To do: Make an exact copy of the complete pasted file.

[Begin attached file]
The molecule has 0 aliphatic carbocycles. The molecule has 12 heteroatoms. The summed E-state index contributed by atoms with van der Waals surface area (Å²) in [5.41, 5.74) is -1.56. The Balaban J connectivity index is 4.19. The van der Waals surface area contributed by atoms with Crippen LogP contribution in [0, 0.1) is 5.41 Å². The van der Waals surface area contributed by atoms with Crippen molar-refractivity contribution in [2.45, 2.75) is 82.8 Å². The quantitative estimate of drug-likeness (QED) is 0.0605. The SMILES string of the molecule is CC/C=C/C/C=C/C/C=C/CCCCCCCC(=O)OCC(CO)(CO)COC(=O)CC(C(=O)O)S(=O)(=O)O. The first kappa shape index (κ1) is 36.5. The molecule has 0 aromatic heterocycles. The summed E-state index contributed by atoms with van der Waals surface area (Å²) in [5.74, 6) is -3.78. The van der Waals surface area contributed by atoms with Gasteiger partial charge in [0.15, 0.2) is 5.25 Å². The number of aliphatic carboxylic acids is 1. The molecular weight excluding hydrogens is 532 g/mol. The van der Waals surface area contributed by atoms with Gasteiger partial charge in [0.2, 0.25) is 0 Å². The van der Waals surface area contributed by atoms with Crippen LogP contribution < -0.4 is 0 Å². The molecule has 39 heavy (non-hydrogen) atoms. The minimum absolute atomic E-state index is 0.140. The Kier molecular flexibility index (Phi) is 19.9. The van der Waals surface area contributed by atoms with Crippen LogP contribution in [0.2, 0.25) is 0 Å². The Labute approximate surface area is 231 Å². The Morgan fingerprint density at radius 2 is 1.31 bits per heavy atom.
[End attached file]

The molecule has 0 aliphatic carbocycles. The molecule has 12 heteroatoms. The summed E-state index contributed by atoms with van der Waals surface area (Å²) in [5.41, 5.74) is -1.56. The Balaban J connectivity index is 4.19. The van der Waals surface area contributed by atoms with Crippen LogP contribution in [0, 0.1) is 5.41 Å². The van der Waals surface area contributed by atoms with Crippen molar-refractivity contribution in [2.45, 2.75) is 82.8 Å². The quantitative estimate of drug-likeness (QED) is 0.0605. The SMILES string of the molecule is CC/C=C/C/C=C/C/C=C/CCCCCCCC(=O)OCC(CO)(CO)COC(=O)CC(C(=O)O)S(=O)(=O)O. The first kappa shape index (κ1) is 36.5. The molecule has 0 aromatic heterocycles. The summed E-state index contributed by atoms with van der Waals surface area (Å²) in [5.74, 6) is -3.78. The van der Waals surface area contributed by atoms with Gasteiger partial charge in [0.15, 0.2) is 5.25 Å². The number of aliphatic carboxylic acids is 1. The molecular weight excluding hydrogens is 532 g/mol. The van der Waals surface area contributed by atoms with Gasteiger partial charge in [0.2, 0.25) is 0 Å². The van der Waals surface area contributed by atoms with Crippen LogP contribution < -0.4 is 0 Å². The molecule has 39 heavy (non-hydrogen) atoms. The minimum absolute atomic E-state index is 0.140. The Kier molecular flexibility index (Phi) is 19.9. The van der Waals surface area contributed by atoms with Crippen LogP contribution in [0.2, 0.25) is 0 Å². The Labute approximate surface area is 231 Å². The Morgan fingerprint density at radius 2 is 1.31 bits per heavy atom.